What to Do After the FAFSA
You’ve completed one of the most important parts of the application process… so now what do you do? Here’s what to expect as you wait to hear back.
For many families, the most stressful part of applying for college is figuring out just exactly how to pay for it all.
That’s why filing the Federal Application for Student Aid (FAFSA) is one the key points of the college application process.
But after the FAFSA form has been sent in, what happens next?
When you submit the FAFSA you will immediately receive a confirmation page that you can print out. You will receive an email from the Department of Education in 3-5 days letting you know that your FAFSA has been processed. In that email you’ll find instructions on how to print out a copy of the Student Aid Report ( SAR). Your SAR is very important because it hold a critical piece of information you’ll need in your quest to afford college.
Your Expected Family Contribution (EFC) will be listed on your SAR. You may get worried when you see this number… but remember, this is NOT the amount of money you will have to pay for college next year. It’s also NOT the amount of financial aid you’ll definitely receive either.
Rather, it’s the number used by colleges to calculate the amount of federal student aid you are ELIGIBLE to receive.
Also, remember that private colleges offer their own separate aid packages provided through their endowments. So depending on where your child is applying, the potential for more financial aid is definitely there.
No while you’re looking over the SAR and crunching the numbers, the colleges your student applied to are doing the same thing. That’s because the schools you listed on your FAFSA form also receive a copy of the report.
Schools will receive and review your FAFSA form. They may also contact you for additional information. This info can often include federal tax returns and the Verification Form, which you’ll need to submit if you’re selected for verification by the Federal Processor or school. Verification is simply the process of confirming all information on your FAFSA form is correct.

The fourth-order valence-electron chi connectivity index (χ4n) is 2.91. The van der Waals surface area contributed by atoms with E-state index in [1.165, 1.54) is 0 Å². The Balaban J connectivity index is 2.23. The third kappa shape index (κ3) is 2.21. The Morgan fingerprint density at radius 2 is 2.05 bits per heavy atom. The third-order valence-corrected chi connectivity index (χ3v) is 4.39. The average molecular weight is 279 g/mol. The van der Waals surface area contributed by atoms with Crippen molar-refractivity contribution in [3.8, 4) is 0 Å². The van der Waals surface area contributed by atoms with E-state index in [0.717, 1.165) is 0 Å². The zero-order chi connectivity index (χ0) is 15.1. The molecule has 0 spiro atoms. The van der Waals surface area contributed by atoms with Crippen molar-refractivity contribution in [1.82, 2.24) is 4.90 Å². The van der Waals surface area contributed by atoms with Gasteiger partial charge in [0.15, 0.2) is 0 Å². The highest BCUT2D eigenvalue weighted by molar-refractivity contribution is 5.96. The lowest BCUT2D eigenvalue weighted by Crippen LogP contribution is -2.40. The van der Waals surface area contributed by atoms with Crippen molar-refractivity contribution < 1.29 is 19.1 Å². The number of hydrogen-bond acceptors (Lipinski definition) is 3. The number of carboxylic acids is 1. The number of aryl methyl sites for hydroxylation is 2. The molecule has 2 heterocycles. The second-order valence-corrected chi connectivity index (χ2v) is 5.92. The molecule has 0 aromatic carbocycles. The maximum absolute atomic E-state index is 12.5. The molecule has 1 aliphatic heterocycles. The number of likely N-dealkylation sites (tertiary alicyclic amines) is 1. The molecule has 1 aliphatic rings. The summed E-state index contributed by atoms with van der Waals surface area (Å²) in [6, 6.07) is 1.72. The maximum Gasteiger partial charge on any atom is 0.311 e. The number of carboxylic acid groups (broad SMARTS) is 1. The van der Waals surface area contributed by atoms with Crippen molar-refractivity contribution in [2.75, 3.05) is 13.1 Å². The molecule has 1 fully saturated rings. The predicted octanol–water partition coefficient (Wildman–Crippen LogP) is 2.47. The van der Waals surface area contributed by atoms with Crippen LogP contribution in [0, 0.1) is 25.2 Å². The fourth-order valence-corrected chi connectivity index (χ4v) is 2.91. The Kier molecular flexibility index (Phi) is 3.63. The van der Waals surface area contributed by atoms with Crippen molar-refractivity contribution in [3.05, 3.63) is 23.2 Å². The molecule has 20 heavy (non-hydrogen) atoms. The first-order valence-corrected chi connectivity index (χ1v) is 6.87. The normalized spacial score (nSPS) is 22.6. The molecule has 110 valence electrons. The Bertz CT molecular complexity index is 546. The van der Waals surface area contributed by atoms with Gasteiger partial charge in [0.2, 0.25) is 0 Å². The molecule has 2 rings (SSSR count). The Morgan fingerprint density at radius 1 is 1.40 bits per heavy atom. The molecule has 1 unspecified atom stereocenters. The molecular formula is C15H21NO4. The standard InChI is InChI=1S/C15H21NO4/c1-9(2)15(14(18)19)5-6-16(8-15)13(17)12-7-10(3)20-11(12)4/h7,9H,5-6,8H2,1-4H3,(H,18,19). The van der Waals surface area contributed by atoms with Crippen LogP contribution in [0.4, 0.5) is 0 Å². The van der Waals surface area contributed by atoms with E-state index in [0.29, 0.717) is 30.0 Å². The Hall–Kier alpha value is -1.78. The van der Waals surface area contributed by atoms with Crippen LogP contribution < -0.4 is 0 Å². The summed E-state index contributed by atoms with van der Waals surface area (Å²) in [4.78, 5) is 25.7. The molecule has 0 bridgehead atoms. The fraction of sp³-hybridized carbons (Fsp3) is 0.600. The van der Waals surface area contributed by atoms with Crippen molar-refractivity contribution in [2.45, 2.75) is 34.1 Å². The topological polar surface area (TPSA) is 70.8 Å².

Once they have everything they need, the financial aid officers at these schools will craft up an aid package for you and send it off. This is now the moment of truth — the point where you’ll find out how much money you’re being offered.
Here’s a few quick things you should know about that financial aid award…
- Your aid package will most likely not address some “hidden” costs like textbooks, travel costs, or the cost of living for the area in which the school is located.
- Your financial aid is not written in stone. A minimum GPA may be required to keep the award. It may diminish from year to year. Plus you’ll have to reapply for aid every January for the following school year. So what you receive from a school is not locked in for 4 years.
- Your award may come with a work-study requirement. If this is the case, make sure your student has the time and ability to juggle a job and studies at the college level. If not, and a work study is required, your aid could be revoked.
The bottom line however is to examine all sides of the coin when choosing your school. Don’t just choose a school because it’ll cost you the smallest amount to attend, especially if that school isn’t going to help your student achieve their future goals.
Along those same lines, take the time to check and see if other schools might offer your child the same kinds of opportunities and courses of study that a higher priced, more “name” school does. You’ll be surprised at what you find.
Cost doesn’t always HAVE to be the determining factor in where you send your child to college. But it is one of the largest. However make sure you’re taking all aspects into account before making your decision.
If you do, I bet you’ll find a school that meets your price range and your child’s hopes and goals all at the same time.
In the meantime, follow this link for more tips, strategies and information on the FAFSA.
To your successful college search,
Education Director, CollegeMadeSimple.com